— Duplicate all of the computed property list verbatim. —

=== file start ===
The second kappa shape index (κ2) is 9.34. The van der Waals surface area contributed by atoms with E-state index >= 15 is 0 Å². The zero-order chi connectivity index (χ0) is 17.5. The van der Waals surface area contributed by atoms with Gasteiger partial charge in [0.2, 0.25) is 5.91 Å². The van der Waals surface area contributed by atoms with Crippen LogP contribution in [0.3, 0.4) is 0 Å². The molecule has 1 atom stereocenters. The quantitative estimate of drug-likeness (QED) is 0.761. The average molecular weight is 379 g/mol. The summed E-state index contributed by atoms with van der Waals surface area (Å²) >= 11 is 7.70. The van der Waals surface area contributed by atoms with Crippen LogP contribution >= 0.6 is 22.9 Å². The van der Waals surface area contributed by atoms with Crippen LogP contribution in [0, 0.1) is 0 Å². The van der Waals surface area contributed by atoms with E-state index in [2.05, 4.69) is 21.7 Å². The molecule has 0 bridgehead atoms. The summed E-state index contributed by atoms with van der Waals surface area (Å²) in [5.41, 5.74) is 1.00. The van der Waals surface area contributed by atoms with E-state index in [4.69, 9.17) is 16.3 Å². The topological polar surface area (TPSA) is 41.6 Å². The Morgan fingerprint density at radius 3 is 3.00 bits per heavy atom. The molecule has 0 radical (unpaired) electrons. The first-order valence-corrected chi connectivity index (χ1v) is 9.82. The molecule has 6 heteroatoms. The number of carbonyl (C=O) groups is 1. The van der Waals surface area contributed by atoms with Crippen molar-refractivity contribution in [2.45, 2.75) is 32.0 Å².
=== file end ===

The second kappa shape index (κ2) is 9.34. The van der Waals surface area contributed by atoms with E-state index >= 15 is 0 Å². The zero-order chi connectivity index (χ0) is 17.5. The van der Waals surface area contributed by atoms with Gasteiger partial charge in [0.2, 0.25) is 5.91 Å². The van der Waals surface area contributed by atoms with Crippen LogP contribution in [0.3, 0.4) is 0 Å². The molecule has 1 atom stereocenters. The quantitative estimate of drug-likeness (QED) is 0.761. The average molecular weight is 379 g/mol. The summed E-state index contributed by atoms with van der Waals surface area (Å²) >= 11 is 7.70. The van der Waals surface area contributed by atoms with Crippen LogP contribution >= 0.6 is 22.9 Å². The van der Waals surface area contributed by atoms with Crippen LogP contribution in [0, 0.1) is 0 Å². The van der Waals surface area contributed by atoms with E-state index in [2.05, 4.69) is 21.7 Å². The molecule has 0 bridgehead atoms. The summed E-state index contributed by atoms with van der Waals surface area (Å²) in [5.41, 5.74) is 1.00. The van der Waals surface area contributed by atoms with E-state index in [4.69, 9.17) is 16.3 Å². The topological polar surface area (TPSA) is 41.6 Å². The Morgan fingerprint density at radius 3 is 3.00 bits per heavy atom. The molecule has 0 radical (unpaired) electrons. The first-order valence-corrected chi connectivity index (χ1v) is 9.82. The molecule has 6 heteroatoms. The number of carbonyl (C=O) groups is 1. The van der Waals surface area contributed by atoms with Crippen molar-refractivity contribution in [2.45, 2.75) is 32.0 Å².